Mergers can be an extremely effective way for firms to both expand and reduce their costs. Over the past few years, there were 14 mergers UK in 2015, 19 in 2016, 16 in 2017 and 3 so far in 2018, and there were many more which were not made publicly announced. Merging, for whatever reason can be very disruptive for the senior partners in the business and it can often end in tears, so why consider it at all?
What are some of the factors that lead firms to merge?
There is not usually one single reason but some of the most common reasons why a merger might be considered are:
Increased geographical reach – a firm wants to have a presence in more countries or regions, and the firm it intends to join with has offices in its desired locations.
Increased sector presence – a firm wants to diversify the practice areas it covers or the industry sectors it has expertise in.
Client-driven forces – a firm is responding to requests from its clients to provide services in locations or practice areas that it doesn’t already cover.
Financial pressures – a firm needs to join forces with another in order to mitigate against a precarious financial position.
Improved market position – a firm wants to solidify its position and it will strengthen its position by joining with another.
The most successful law firm mergers are those that combine two firms that have a shared vision and culture. So, over and above the practical details such as, office location, IT integration, salary integration, redundancies, the firms need to ensure that they are also aligned in terms of some less quantifiable elements. Those factors might include their approach to non-billable time; diversity and inclusion; pro bono work; and the importance of communication between the partnership and other staff. If the two firms take very different approaches to the above, it could be that the deal is doomed.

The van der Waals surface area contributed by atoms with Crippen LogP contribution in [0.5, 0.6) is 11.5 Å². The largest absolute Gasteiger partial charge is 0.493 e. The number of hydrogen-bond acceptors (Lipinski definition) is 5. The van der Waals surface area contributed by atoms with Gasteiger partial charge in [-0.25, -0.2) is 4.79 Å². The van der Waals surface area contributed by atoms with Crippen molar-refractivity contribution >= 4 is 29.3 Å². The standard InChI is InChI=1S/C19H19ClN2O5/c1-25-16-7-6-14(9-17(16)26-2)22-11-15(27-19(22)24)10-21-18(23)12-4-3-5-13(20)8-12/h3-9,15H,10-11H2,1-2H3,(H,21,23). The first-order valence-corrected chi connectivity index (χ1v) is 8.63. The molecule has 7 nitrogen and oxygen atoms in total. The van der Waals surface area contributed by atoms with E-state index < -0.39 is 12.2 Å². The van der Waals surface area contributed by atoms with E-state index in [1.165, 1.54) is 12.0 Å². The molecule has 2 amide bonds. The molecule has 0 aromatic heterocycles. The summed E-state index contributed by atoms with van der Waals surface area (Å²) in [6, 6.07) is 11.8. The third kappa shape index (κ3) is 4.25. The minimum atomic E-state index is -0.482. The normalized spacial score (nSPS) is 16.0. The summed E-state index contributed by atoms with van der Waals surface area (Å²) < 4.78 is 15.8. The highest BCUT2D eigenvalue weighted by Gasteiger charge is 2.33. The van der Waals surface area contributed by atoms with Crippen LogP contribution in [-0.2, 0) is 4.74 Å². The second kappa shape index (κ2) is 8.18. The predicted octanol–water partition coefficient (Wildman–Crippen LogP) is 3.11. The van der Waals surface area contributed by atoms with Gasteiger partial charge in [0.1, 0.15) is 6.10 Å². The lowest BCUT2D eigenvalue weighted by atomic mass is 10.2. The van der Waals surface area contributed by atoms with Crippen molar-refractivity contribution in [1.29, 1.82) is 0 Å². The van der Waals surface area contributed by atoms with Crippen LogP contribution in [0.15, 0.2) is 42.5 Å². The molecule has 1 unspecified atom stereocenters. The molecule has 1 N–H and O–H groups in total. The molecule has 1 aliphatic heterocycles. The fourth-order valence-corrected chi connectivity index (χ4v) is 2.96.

What about when talks fail?
This can be publicly embarrassing for the firms involved, particularly if they are a long way along the road to merging. However, failure to merge can sometimes be simply the result of the pre-merger investigation and due diligence.
Other reasons are:
Reason 1 – Realisation that the firms are not a good match, culturally. This could be a simple issue and different approaches to partner remuneration – you could call it an amicable split.
Reason 2- Inability to agree on key elements of the deal, offices, price, senior positions!
Reason 3 – People, the non-negotiable problem of senior figures vying for position or even so serious a personality clash that the deal cannot survive.
Failure to look after the clients and explain the benefits to them can lead to many clients jumping ship early in the process. Using a mediator can avoid many of these common pitfalls. The process in itself is very time consuming and costly in lost billable senior partners time and in associated professional fees, for it all than to fail at the last hurdle can be a major setback. Mediators work to ensure that the existing business doesn’t suffer whilst going through the merger process, by allowing senior partners to continue to focus on their clients and doing what they do best, generate quality legal work.
The use of mediators is also more likely to result in a successful outcome, as they take away the emotion of the deal and can give an unbiased assessment of likely cultural fit and how the final deal should be structured.
So before you waste valuable time on meetings and conference call a quick call to a company like Ortus Group maybe the best first step.